In the control apparatus described in the Publication No. 2002-213326, because the single control unit controls the fuel discharge operations of the plurality of fuel pumps, there is only one control system for the plurality of fuel pumps. Therefore, for example, when a failure occurs in the control unit and the fuel supply function of the only one control system is lost, the fuel cannot be supplied, and the operation of the internal combustion engine cannot be continued. In the control apparatus described in the publication No. 2000-130232 as well, there is only one control system. Therefore, a similar problem may occur.
  • SUMMARY OF THE INVENTION
  • [0008]
    In view of the above, the invention provides a control apparatus for an internal combustion engine, which continues the operation of an internal combustion engine when a malfunction occurs in a control system for a fuel supply device that includes a plurality of fuel pumps.
  • [0009]
    A first aspect of the invention relates to a fuel pump control apparatus for an internal combustion engine, which includes a plurality of fuel pumps that discharge fuel so that the discharged fuel is supplied to the internal combustion engine; and a controller that determines whether to supply the fuel discharged from one of the plurality of fuel pumps to the internal combustion engine, or to supply all the fuel discharged from the plurality of fuel pumps together to the internal combustion engine, based on the operating condition of the internal combustion engine.
  • [0010]
    The controller may include a first pump controller and a second pump controller. In this case, the first pump controller operates each of the plurality of fuel pumps based on the amount of fuel required for the internal combustion engine so that the frequency of operating at least one of the plurality of fuel pumps is lower than the frequency of operating the rest of the plurality of fuel pumps. The second pump controller operates the at least one of the plurality of fuel pumps when a predetermined condition for the first pump controller to stop the at least one of the plurality of fuel pumps is satisfied.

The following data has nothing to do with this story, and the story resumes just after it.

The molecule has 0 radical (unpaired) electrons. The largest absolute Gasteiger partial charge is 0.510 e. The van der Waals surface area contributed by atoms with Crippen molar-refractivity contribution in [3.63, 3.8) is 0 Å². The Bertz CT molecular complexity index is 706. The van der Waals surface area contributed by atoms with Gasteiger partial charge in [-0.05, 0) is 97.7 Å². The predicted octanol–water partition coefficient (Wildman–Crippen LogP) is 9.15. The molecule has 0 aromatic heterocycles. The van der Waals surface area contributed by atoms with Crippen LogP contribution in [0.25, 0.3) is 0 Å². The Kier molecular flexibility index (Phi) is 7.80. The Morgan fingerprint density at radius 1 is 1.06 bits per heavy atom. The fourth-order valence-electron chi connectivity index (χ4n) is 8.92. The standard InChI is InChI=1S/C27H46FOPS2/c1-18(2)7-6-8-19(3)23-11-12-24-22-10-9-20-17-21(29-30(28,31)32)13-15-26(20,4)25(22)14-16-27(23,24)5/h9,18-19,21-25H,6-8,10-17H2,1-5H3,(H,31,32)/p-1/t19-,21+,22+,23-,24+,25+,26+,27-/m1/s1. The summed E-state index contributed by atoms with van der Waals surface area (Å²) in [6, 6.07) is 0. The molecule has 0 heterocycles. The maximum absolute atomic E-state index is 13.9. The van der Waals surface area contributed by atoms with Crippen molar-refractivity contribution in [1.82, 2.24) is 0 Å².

• [0011]
    In the above-described fuel pump control apparatus for an internal combustion engine, the first pump controller stops at least one of the fuel pumps, or operates all the fuel pumps, based on the amount of fuel required for the internal combustion engine. Thus, an appropriate amount of fuel is supplied to the internal combustion engine. When a predetermined condition for the first pump controller to stop the at least one of the fuel pumps is satisfied, the second pump controller appropriately operates the at least one of the fuel pumps. This reduces the possibility that the movable portion of the at least one of the fuel pumps, which is operated with lower frequency, is fixed.
  • [0012]
    In the fuel pump control apparatus for an internal combustion engine, the controller may further include a plurality of control units which are divided into a plurality of control systems, and which control the plurality of fuel pumps that are divided into the plurality of control systems. In this case, each of the plurality of control units includes a malfunction determination device that determines whether a malfunction occurs in the fuel supply function of each of the plurality of control systems excluding a control system to which the malfunction determination device belongs; and a pump operation device that operates at least one of the plurality of fuel pumps, which belongs to the control system to which the pump operation device belongs, to continue the operation of the internal combustion engine, when the malfunction determination device determines that a malfunction occurs in the fuel supply function of at least one of the plurality of control systems.
  • [0013]